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Liverpool coronavirus blocking guide: everything you need to know

Liverpool is stuck as hundreds of pubs, bars and restaurants were sentenced to shut down yesterday by the government to slow down the spread of the coronavirus.

Merseyside currently has at least 35 confirmed cases of a deadly pandemic, although the actual number is feared to be hundreds.

About 14 of these are in Liverpool, nine in Wirral and seven confirmed cases in Sefton.

Actual figures are believed to be much higher because health professionals have stopped testing people at home while the government is arguing over buying wholesale home test kits.



Apocalyptic scenes on the M62 motorway in Liverpool

Increased universal credit and sickness allowance

The standard universal credit allowance was raised to £ 1,000 per year for the next 12 months along with the work tax credit.

Every self-employed person can now access universal credit in full at a rate equivalent to that of the statutory salary for employees.

Chancellor Rishi Sunak said: “Together these measures will benefit over 4 million of our most vulnerable families.

“And I am also strengthening the safety net for self-employed workers, suspending the minimum level of income for all those affected by the economic impacts of the coronavirus.

“This means that every self-employed person can now access universal credit in full at a rate equivalent to that of state employee sickness.”

Pubs, bars and restaurants closed


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Pubs, bars and restaurants must close on Friday night – with the exception of takeaway food – to deal with the coronavirus, said Prime Minister Boris Johnson.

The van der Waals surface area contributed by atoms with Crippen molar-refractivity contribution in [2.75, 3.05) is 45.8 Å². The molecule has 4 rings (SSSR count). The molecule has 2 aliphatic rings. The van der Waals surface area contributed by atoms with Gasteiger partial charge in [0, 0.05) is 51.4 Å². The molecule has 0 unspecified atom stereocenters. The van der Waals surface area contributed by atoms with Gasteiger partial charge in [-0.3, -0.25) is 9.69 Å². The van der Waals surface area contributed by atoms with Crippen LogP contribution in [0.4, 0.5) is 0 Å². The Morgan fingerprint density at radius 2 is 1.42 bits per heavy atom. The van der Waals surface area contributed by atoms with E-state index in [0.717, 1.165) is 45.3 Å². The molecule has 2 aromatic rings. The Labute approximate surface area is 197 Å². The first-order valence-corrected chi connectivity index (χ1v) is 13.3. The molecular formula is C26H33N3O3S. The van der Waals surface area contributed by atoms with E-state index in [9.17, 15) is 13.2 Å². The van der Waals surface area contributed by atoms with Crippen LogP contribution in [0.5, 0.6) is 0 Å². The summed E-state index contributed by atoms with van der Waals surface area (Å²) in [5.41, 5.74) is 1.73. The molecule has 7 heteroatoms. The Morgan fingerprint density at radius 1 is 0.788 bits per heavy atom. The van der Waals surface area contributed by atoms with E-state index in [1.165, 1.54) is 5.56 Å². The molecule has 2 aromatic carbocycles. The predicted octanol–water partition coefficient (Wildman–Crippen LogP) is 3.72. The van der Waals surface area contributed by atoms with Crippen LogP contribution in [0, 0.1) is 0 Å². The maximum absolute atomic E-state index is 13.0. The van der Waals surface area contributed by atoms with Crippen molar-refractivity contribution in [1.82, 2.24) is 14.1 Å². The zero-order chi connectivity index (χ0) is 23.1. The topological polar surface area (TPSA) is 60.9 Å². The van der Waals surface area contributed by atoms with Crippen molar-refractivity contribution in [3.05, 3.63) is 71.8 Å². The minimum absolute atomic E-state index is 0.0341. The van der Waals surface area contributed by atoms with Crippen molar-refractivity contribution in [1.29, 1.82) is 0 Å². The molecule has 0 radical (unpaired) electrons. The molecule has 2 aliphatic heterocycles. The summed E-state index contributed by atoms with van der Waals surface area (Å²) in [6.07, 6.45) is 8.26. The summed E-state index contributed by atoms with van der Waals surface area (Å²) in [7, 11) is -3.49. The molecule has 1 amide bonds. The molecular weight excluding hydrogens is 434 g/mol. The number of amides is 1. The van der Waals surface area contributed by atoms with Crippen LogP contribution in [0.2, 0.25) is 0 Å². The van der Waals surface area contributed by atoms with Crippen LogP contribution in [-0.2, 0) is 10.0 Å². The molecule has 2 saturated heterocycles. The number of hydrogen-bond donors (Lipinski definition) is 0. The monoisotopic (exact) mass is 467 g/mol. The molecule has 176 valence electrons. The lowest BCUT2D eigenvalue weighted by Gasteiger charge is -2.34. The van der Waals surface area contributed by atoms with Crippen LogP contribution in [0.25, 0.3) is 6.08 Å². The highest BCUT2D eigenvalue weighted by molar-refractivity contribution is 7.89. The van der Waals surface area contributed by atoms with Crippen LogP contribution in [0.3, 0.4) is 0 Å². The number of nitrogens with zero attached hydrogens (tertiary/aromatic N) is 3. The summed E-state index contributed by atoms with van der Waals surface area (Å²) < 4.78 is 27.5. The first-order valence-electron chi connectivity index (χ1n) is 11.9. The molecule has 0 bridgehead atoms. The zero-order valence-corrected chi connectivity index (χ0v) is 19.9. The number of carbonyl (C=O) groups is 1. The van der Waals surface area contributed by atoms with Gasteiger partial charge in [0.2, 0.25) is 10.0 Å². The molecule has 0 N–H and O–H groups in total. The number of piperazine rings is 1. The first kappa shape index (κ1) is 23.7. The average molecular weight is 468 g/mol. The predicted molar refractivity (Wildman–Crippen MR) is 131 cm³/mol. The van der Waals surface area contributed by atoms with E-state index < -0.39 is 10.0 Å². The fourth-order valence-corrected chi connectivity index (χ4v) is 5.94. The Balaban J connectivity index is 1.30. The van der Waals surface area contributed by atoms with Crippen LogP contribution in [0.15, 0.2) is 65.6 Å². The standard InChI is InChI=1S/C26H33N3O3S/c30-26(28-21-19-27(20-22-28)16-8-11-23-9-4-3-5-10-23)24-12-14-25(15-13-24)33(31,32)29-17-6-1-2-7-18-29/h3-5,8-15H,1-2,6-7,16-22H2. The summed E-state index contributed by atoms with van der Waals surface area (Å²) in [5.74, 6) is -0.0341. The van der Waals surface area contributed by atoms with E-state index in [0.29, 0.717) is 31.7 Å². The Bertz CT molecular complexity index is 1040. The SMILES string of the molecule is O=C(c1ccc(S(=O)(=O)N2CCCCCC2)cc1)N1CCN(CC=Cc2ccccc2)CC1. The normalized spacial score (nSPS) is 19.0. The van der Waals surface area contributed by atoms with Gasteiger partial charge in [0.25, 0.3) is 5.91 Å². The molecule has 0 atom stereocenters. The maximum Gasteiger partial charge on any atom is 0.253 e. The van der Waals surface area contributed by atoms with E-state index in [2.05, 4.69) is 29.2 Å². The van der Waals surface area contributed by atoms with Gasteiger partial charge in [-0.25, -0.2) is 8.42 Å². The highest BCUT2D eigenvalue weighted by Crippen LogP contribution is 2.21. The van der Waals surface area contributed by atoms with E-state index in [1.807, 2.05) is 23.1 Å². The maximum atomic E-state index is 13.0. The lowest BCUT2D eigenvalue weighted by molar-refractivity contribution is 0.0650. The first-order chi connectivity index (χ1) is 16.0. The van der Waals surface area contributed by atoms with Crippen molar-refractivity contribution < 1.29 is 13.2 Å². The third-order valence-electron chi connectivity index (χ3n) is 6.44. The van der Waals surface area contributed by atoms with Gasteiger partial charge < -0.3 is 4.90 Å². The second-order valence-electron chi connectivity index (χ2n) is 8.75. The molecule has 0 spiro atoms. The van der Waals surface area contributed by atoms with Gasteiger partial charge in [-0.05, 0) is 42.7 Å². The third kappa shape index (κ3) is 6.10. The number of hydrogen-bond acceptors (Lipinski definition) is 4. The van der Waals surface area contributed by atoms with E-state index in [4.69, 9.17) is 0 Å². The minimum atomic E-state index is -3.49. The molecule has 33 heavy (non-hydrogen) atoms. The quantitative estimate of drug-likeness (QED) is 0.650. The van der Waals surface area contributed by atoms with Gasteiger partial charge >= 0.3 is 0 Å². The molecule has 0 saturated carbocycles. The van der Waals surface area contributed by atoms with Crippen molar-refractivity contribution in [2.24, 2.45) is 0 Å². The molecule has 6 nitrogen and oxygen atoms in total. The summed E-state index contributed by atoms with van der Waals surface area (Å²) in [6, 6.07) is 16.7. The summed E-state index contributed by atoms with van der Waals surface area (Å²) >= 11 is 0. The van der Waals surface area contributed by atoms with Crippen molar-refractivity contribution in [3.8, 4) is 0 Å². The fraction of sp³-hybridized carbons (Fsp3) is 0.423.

All nightclubs, theaters, cinemas, gyms and recreation centers in the UK have also been asked to close “as soon as reasonably practicable”.

Johnson said the situation will be reviewed every month, according to the BBC.

See below for a complete list of updated supermarket opening hours.

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Updating schools and key workers

Friday was the last day for most children in England, Scotland and Wales until further notice.

Schools are closing in on all but vulnerable children and those with a parent identified as a key worker.

Grade A and GCSE pupils will be assessed through teacher assessments after all exams have been canceled.

The government has released a list of key workers whose children can still go to school if they cannot be treated at home.

The complete list of key workers is divided into sectors as follows:

  • Health and social care
  • Education and childcare
  • Key public services
  • Local and national government
  • Food and other necessary goods
  • Public security and national security
  • Transport
  • Utility
  • Communication
  • Financial services

Merseyside calculates the breakdown

Liverpool

There are currently 14 confirmed cases in Liverpool.

This is an increase of one since March 19th.

Wirral

There are nine confirmed cases in Wirral.

This is an increase of one since March 19th.

Sefton

There are currently seven confirmed cases in Sefton.